Eugene Robinson, I don’t know where to start regarding your utterly unnecessary article, “When Slapped, Slap Back.” For some reason, you think it is a good idea to jump on the Republican bandwagon, albeit very temporarily, to hurl insults at Chavez and ding President Obama concerning their interaction at the Summit of the Americas in Trinidad and Tobago last weekend.
Although you can’t declare it openly, I know you are a liberal kind of guy. I see you on Keith Olbermann’s show generally making alot of sense. But, something is “off” about your article — it’s as if you didn’t write it. Now I know you wrote it, but it is a mosaic of the vituperative kind of stuff that you find in Wikipedia and Fox News. This article is not you, my friend.
Let’s take a look at some of the themes in your article and see why a highly successful columnist at the Washington Post would espouse them.
Let’s deal with the toughest one first. Why did Chavez and Ortega “insult” the United States and Obama? I don’t know how telling the truth constitutes an insult. It might have made Obama reach for an aspirin, but he could not (should not) have been offended. After all, this was a Summit among “equals,” said Obama.
Actually, it was Obama who insulted virtually every head of state at the Summit when he said he was not going to dwell on the past and would, instead, look to the future. This is a tantamount to a “get over it” and is like a dagger in the heart of Latin Americans. Obama, along with many others, will have to deal with the past because it is the only way to go forward. The past must be dealt with because millions and millions of lives will continue to be negatively affected if it is not done. You said, “the history of U.S. involvement in Latin America is pretty sordid.” Sordid? Merriam-Webbster defines sordid as “marked by baseness or grossness.” Ortegea would be delighted if this was all that the US did to his country. It’s an insult for you to use this word to describe the US relationship with Latin America that has been marked by (yes, ALL of these apply): genocide, assassination, starvation, illiteracy, crop devastation, bombings, invasions, massive funding of mercenary-animals whose purpose was to murder the peasantry in several Latin American countries, etc. No, Ortega is not going to “get over it” and neither will Chavez, Lula da Silva, Lugo, Bachelet, Morales, etc. They can’t because the pain is ever present and hurts too much. To get over it is to sell your people out. These issues can only be dealt with through reparations and public mea culpas.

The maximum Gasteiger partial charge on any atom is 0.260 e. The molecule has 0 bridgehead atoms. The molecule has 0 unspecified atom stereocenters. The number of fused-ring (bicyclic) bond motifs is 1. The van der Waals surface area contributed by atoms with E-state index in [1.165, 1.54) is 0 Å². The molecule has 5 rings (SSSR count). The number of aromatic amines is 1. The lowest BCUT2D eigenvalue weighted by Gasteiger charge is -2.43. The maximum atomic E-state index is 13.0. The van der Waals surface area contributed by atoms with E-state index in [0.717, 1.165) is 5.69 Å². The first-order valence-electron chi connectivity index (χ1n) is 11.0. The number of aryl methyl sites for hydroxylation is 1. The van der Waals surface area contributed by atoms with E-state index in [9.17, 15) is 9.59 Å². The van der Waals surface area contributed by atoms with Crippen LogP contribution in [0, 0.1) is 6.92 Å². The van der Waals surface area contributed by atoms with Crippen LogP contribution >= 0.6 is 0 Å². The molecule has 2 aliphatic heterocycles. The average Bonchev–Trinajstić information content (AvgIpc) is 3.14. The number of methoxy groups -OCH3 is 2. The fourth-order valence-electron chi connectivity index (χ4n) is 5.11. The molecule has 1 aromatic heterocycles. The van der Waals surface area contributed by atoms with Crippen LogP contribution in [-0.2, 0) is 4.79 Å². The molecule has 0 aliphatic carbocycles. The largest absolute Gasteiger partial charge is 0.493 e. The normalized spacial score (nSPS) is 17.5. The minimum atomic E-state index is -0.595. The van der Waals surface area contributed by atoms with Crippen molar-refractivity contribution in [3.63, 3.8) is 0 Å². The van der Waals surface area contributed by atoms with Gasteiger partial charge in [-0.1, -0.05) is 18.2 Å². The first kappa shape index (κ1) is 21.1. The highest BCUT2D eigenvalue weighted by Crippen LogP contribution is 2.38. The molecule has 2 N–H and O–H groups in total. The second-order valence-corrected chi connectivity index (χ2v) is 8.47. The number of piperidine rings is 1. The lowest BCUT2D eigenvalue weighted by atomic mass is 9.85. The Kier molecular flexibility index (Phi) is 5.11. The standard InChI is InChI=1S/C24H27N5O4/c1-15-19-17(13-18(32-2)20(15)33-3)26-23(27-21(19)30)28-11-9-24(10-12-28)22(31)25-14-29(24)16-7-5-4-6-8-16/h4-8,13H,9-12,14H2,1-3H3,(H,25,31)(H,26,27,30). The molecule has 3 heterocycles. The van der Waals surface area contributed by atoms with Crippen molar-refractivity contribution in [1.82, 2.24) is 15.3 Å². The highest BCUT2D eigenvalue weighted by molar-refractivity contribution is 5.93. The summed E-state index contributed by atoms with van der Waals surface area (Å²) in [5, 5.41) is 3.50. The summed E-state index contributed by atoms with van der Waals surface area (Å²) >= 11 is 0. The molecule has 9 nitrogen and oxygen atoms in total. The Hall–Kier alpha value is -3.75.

Your article used highly charged word associations that are inaccurate and here is where I think Fox News comes in. The problem with using them is that when repeated often enough they belie reality and are passed off for the truth. I am sure you are sensitive to the role of the media in demonizing democratically-elected leaders so that the US could topple or murder them. In this century alone, the media collaborated with the US in taking down Aristide in Haiti, a coup in Venezuela and most recently, an attempted assassination of Morales. I urge you to be careful about who you call what. Here are some examples from your article:
Chavez “wants to be president-for-life.” Wrong. He wants to be president long enough to make sure that the life-saving, enabling movement that is the Bolivarian revolution takes root. Without the revolution, it all goes to hell and the elite rules again.
Chavez uses “anti-democratic methods of silencing critics” and “neutralizing potential opposition.” I’d say it was quite the opposite. During the coup, private TV stations outnumbered the state TV five to one. And, his critics cut the power of the state TV station. Now, I call that anti-democratic! Remember, the private TV stations were all on the side of the opposition and collaborated in the coup in the most treasonous of ways.
Now, Ortega. So, you thought it a good idea for Obama and others to deliver a “pushback against those who would rather relive the insults of the past than move forward.” Good lord, Robinson. If it was just US insults that were used on the Sandinistas, I think Ortega could hold his own in Spanish with insults that would burn the hair off of your ears. By suggesting that Ortega was reliving insults, you show an embarrassing lack of context and you belittle the pain of the US’ murderous involvement in Nicaragua.
I think before you write another word about Latin America, you need to order yourself a copy of Eduardo Galeano’s “Open Veins of Latin America.”
Finally, shame on you, Mr. Robinson. I think you are a better man than this, but you will need to show us now.